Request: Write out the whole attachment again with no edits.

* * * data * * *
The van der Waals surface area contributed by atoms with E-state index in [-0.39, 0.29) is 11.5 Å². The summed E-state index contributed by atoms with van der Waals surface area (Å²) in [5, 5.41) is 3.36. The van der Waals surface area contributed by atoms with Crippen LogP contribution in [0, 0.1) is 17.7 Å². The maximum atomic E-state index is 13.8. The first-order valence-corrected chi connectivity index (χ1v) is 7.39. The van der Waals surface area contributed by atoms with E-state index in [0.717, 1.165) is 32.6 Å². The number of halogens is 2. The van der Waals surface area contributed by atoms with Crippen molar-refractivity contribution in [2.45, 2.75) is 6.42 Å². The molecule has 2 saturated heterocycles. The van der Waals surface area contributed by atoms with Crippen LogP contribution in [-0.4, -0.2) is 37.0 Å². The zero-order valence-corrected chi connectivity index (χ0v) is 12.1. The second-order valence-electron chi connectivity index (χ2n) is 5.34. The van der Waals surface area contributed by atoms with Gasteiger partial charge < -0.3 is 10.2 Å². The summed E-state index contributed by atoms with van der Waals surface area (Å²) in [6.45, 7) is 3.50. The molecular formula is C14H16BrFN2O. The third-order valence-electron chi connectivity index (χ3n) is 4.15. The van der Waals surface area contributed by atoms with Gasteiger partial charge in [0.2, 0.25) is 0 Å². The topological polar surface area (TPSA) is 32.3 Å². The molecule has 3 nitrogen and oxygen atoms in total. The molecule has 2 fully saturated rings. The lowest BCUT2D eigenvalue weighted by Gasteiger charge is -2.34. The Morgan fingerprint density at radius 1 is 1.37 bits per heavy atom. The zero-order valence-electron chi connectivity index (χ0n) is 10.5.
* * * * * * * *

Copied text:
The van der Waals surface area contributed by atoms with E-state index in [-0.39, 0.29) is 11.5 Å². The summed E-state index contributed by atoms with van der Waals surface area (Å²) in [5, 5.41) is 3.36. The van der Waals surface area contributed by atoms with Crippen LogP contribution in [0, 0.1) is 17.7 Å². The maximum atomic E-state index is 13.8. The first-order valence-corrected chi connectivity index (χ1v) is 7.39. The van der Waals surface area contributed by atoms with E-state index in [0.717, 1.165) is 32.6 Å². The number of halogens is 2. The van der Waals surface area contributed by atoms with Crippen molar-refractivity contribution in [2.45, 2.75) is 6.42 Å². The molecule has 2 saturated heterocycles. The van der Waals surface area contributed by atoms with Crippen LogP contribution in [-0.4, -0.2) is 37.0 Å². The zero-order valence-corrected chi connectivity index (χ0v) is 12.1. The second-order valence-electron chi connectivity index (χ2n) is 5.34. The van der Waals surface area contributed by atoms with Gasteiger partial charge < -0.3 is 10.2 Å². The summed E-state index contributed by atoms with van der Waals surface area (Å²) in [6.45, 7) is 3.50. The molecular formula is C14H16BrFN2O. The third-order valence-electron chi connectivity index (χ3n) is 4.15. The van der Waals surface area contributed by atoms with Gasteiger partial charge in [0.2, 0.25) is 0 Å². The topological polar surface area (TPSA) is 32.3 Å². The molecule has 3 nitrogen and oxygen atoms in total. The molecule has 2 fully saturated rings. The lowest BCUT2D eigenvalue weighted by Gasteiger charge is -2.34. The Morgan fingerprint density at radius 1 is 1.37 bits per heavy atom. The zero-order valence-electron chi connectivity index (χ0n) is 10.5.